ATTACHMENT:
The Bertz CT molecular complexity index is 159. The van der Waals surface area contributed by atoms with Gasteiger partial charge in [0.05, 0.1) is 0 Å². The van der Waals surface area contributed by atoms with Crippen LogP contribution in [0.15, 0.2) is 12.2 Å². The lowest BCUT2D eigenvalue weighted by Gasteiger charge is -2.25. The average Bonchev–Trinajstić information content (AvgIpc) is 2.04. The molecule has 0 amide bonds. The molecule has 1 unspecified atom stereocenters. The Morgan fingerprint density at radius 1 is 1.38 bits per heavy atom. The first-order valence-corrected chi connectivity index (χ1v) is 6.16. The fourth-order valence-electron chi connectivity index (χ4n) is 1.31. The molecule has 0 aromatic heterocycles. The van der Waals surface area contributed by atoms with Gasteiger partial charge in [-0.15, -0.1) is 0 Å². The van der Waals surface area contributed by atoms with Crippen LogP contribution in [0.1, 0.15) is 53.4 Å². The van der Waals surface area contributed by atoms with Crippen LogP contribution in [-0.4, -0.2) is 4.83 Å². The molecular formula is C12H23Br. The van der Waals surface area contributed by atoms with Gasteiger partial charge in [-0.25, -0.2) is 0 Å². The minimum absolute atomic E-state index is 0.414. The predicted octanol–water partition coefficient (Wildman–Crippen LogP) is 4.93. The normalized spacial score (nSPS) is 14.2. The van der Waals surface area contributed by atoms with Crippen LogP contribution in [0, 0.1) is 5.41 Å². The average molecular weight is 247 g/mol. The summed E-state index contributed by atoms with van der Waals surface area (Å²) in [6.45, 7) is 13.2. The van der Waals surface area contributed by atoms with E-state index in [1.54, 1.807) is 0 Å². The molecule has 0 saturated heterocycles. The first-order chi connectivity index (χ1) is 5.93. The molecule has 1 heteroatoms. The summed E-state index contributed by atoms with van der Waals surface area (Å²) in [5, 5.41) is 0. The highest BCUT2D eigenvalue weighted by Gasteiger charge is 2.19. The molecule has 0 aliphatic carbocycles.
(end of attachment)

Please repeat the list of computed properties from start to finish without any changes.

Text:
The Bertz CT molecular complexity index is 159. The van der Waals surface area contributed by atoms with Gasteiger partial charge in [0.05, 0.1) is 0 Å². The van der Waals surface area contributed by atoms with Crippen LogP contribution in [0.15, 0.2) is 12.2 Å². The lowest BCUT2D eigenvalue weighted by Gasteiger charge is -2.25. The average Bonchev–Trinajstić information content (AvgIpc) is 2.04. The molecule has 0 amide bonds. The molecule has 1 unspecified atom stereocenters. The Morgan fingerprint density at radius 1 is 1.38 bits per heavy atom. The first-order valence-corrected chi connectivity index (χ1v) is 6.16. The fourth-order valence-electron chi connectivity index (χ4n) is 1.31. The molecule has 0 aromatic heterocycles. The van der Waals surface area contributed by atoms with Gasteiger partial charge in [-0.15, -0.1) is 0 Å². The van der Waals surface area contributed by atoms with Crippen LogP contribution in [0.1, 0.15) is 53.4 Å². The van der Waals surface area contributed by atoms with Crippen LogP contribution in [-0.4, -0.2) is 4.83 Å². The molecular formula is C12H23Br. The van der Waals surface area contributed by atoms with Gasteiger partial charge in [-0.25, -0.2) is 0 Å². The minimum absolute atomic E-state index is 0.414. The predicted octanol–water partition coefficient (Wildman–Crippen LogP) is 4.93. The normalized spacial score (nSPS) is 14.2. The van der Waals surface area contributed by atoms with Crippen LogP contribution in [0, 0.1) is 5.41 Å². The average molecular weight is 247 g/mol. The summed E-state index contributed by atoms with van der Waals surface area (Å²) in [6.45, 7) is 13.2. The van der Waals surface area contributed by atoms with E-state index in [1.54, 1.807) is 0 Å². The molecule has 0 saturated heterocycles. The first-order chi connectivity index (χ1) is 5.93. The molecule has 1 heteroatoms. The summed E-state index contributed by atoms with van der Waals surface area (Å²) in [5, 5.41) is 0. The highest BCUT2D eigenvalue weighted by Gasteiger charge is 2.19. The molecule has 0 aliphatic carbocycles.